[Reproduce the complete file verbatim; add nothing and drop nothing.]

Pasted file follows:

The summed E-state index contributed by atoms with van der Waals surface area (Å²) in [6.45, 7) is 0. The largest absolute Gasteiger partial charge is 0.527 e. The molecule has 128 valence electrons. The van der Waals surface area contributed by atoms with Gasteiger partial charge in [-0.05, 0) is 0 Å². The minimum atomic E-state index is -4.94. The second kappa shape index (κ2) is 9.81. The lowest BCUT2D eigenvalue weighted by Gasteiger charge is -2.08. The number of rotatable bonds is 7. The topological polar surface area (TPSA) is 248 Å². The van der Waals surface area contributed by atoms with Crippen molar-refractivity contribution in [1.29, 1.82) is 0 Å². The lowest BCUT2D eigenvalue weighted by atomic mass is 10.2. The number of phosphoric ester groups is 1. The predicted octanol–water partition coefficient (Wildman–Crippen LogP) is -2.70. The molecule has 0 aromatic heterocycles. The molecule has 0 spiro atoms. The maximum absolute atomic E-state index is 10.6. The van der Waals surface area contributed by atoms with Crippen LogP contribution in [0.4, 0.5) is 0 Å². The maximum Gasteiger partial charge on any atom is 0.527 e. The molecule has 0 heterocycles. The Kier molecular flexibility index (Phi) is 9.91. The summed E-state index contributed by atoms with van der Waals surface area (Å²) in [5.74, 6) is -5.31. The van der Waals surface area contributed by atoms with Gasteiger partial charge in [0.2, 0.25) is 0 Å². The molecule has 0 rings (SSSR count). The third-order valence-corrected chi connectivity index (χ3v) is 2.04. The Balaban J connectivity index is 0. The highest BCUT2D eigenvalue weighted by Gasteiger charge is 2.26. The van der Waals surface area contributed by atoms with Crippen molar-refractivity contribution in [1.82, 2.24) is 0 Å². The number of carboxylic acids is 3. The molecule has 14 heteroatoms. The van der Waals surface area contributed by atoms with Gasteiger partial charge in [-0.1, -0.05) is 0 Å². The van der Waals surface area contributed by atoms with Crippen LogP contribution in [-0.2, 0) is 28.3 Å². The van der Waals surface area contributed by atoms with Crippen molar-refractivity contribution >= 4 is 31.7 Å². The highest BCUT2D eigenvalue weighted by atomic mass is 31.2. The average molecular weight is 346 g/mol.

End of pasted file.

The summed E-state index contributed by atoms with van der Waals surface area (Å²) in [6.45, 7) is 0. The largest absolute Gasteiger partial charge is 0.527 e. The molecule has 128 valence electrons. The van der Waals surface area contributed by atoms with Gasteiger partial charge in [-0.05, 0) is 0 Å². The minimum atomic E-state index is -4.94. The second kappa shape index (κ2) is 9.81. The lowest BCUT2D eigenvalue weighted by Gasteiger charge is -2.08. The number of rotatable bonds is 7. The topological polar surface area (TPSA) is 248 Å². The van der Waals surface area contributed by atoms with Crippen molar-refractivity contribution in [1.29, 1.82) is 0 Å². The lowest BCUT2D eigenvalue weighted by atomic mass is 10.2. The number of phosphoric ester groups is 1. The predicted octanol–water partition coefficient (Wildman–Crippen LogP) is -2.70. The molecule has 0 aromatic heterocycles. The molecule has 0 spiro atoms. The maximum absolute atomic E-state index is 10.6. The van der Waals surface area contributed by atoms with Crippen LogP contribution in [0.4, 0.5) is 0 Å². The maximum Gasteiger partial charge on any atom is 0.527 e. The molecule has 0 heterocycles. The Kier molecular flexibility index (Phi) is 9.91. The summed E-state index contributed by atoms with van der Waals surface area (Å²) in [5.74, 6) is -5.31. The van der Waals surface area contributed by atoms with Gasteiger partial charge in [0.2, 0.25) is 0 Å². The molecule has 0 rings (SSSR count). The third-order valence-corrected chi connectivity index (χ3v) is 2.04. The Balaban J connectivity index is 0. The highest BCUT2D eigenvalue weighted by Gasteiger charge is 2.26. The van der Waals surface area contributed by atoms with Crippen molar-refractivity contribution in [1.82, 2.24) is 0 Å². The number of carboxylic acids is 3. The molecule has 14 heteroatoms. The van der Waals surface area contributed by atoms with Gasteiger partial charge in [-0.1, -0.05) is 0 Å². The van der Waals surface area contributed by atoms with Crippen LogP contribution in [-0.2, 0) is 28.3 Å². The van der Waals surface area contributed by atoms with Crippen molar-refractivity contribution >= 4 is 31.7 Å². The highest BCUT2D eigenvalue weighted by atomic mass is 31.2. The average molecular weight is 346 g/mol.